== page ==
As Burbey sought to continue his point, Craig said "Excuse me sir, the way it works in here is that you get three minutes. I know that you like to go from TV to TV."
"I'm trying to tell you that there are hard working teachers that need better, and I don't think you're giving it to them. And I think it's really disappointing to see a camera hound, a press hound, looking for himself, trying to make his organization for himself look better," Craig argued.
"You're not helping them, in my opinion. They need assistance, and trying to make an argument that you said there should be schools that are closed; that doesn't mean it has to happen, that doesn't mean it will happen," Craig continued. "Nobody's talking about that. "
"Mr Craig, all you have to do is look at the enrollment projections," Burbey replied. "If you extrapolate the enrollment projections out over time, you're down to just above 60 percent by 2019 here in Havre de Grace and across the northern tier."
"When a new superintendent is hired, hopefully there will be somebody from Harford County who wants to preserve the integrity of the community and the schools," Burbey continued. "However, there is a risk, and there always is a risk whenever enrollment drops, for school closures. When I was a child, my school was closed. I mean, these are risks."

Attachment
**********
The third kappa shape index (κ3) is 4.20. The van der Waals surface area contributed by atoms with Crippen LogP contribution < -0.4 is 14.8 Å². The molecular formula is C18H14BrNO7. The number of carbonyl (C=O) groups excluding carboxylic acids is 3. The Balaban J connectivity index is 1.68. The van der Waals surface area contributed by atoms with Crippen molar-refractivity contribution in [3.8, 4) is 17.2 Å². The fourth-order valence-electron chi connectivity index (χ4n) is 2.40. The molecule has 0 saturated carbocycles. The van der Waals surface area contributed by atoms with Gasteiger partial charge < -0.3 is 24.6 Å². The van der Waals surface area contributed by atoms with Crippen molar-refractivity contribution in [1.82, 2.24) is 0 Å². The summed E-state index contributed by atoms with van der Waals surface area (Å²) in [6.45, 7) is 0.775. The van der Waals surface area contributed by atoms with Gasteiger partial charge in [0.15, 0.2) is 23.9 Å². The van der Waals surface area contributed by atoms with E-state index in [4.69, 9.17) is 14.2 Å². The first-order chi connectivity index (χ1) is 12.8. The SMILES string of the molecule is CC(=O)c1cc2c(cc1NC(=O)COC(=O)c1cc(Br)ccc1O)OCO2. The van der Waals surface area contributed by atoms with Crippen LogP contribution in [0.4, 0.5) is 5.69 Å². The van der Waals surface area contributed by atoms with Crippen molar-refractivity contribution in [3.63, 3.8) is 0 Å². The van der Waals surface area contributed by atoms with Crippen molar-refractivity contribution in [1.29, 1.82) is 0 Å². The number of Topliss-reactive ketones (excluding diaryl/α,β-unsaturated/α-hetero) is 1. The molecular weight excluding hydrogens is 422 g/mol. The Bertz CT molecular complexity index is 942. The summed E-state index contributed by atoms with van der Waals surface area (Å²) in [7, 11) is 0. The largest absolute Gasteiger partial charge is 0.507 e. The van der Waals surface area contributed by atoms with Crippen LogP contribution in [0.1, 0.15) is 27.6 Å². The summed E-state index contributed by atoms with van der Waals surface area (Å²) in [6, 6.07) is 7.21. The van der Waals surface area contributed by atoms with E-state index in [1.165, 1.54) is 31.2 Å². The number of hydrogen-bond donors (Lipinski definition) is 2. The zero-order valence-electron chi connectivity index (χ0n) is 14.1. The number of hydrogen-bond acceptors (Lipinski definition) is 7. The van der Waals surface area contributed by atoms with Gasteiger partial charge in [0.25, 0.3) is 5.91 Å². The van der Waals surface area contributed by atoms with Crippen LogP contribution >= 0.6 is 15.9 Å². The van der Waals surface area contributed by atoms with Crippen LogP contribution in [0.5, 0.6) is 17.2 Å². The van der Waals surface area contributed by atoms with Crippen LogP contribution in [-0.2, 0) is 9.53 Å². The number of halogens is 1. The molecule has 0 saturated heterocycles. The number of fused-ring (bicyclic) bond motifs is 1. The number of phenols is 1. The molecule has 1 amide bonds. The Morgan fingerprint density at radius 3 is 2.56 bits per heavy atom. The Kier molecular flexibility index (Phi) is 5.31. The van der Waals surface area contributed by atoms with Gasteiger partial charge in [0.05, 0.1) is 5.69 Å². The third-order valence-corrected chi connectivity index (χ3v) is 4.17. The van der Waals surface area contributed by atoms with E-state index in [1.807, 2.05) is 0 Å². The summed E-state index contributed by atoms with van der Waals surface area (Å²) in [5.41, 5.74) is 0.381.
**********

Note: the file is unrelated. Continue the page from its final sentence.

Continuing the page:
Burbey defended his actions and statements, and stressed that he had the best of intentions.
"I'm sorry that you've characterized me the way you have and have the opinion of me that you do," Burbey said. "I hope over time that will change. But the truth of the matter is Havre de Grace lacks in programming because it lacks in funding. It's as simple as that, and we truly, truly, truly need to increase the funding for schools."
"I'm not here to gather attention," Burbey continued. "I actually came here out of respect for your offices and understanding that some comments that I made were misinterpreted and misappropriated and perhaps misguided."
"The bottom line is I came out here to seek out support from you and to apologize to you. Not to hound the press, not to get the camera," Burbey added. "I've got a family at home I could be with. So, I appreciate your consternation and angst over the issue. I understand that these issues are troubling, but they are very troubling."
Craig didn't seem convinced, though.
"The allegation that's troubling is that there is someone that's supposedly representing teachers that's the only person I've heard saying this [a school closing] is a possibility. That's what's troubling," Craig replied.
Councilman Joe Smith hoped the rationality would prevail, and said that Burbey was shedding light on a serious issue.
"I think what you're suggesting is that [funding issues] could result [in school closures], and you're just sort of putting up a red flag and warning us, saying let's look into this," Smith said. "You can do all of the cheerleading that you want, and we do that very well in this city, but we also have to think rationally."
Smith added that as a teenager, his high school in Michigan had been closed and combined with a middle school because of funding issues He said Burbey's assertion that a school closing is possible in Havre de Grace was legitimate.
"I think we have to be careful about how we respond to somebody I think is trying to raise a legitimate point and give them the opportunity and respond in a respectful way," Smith said. "[School funding] is a serious problem, so we're got to seriously consider what the repercussions are."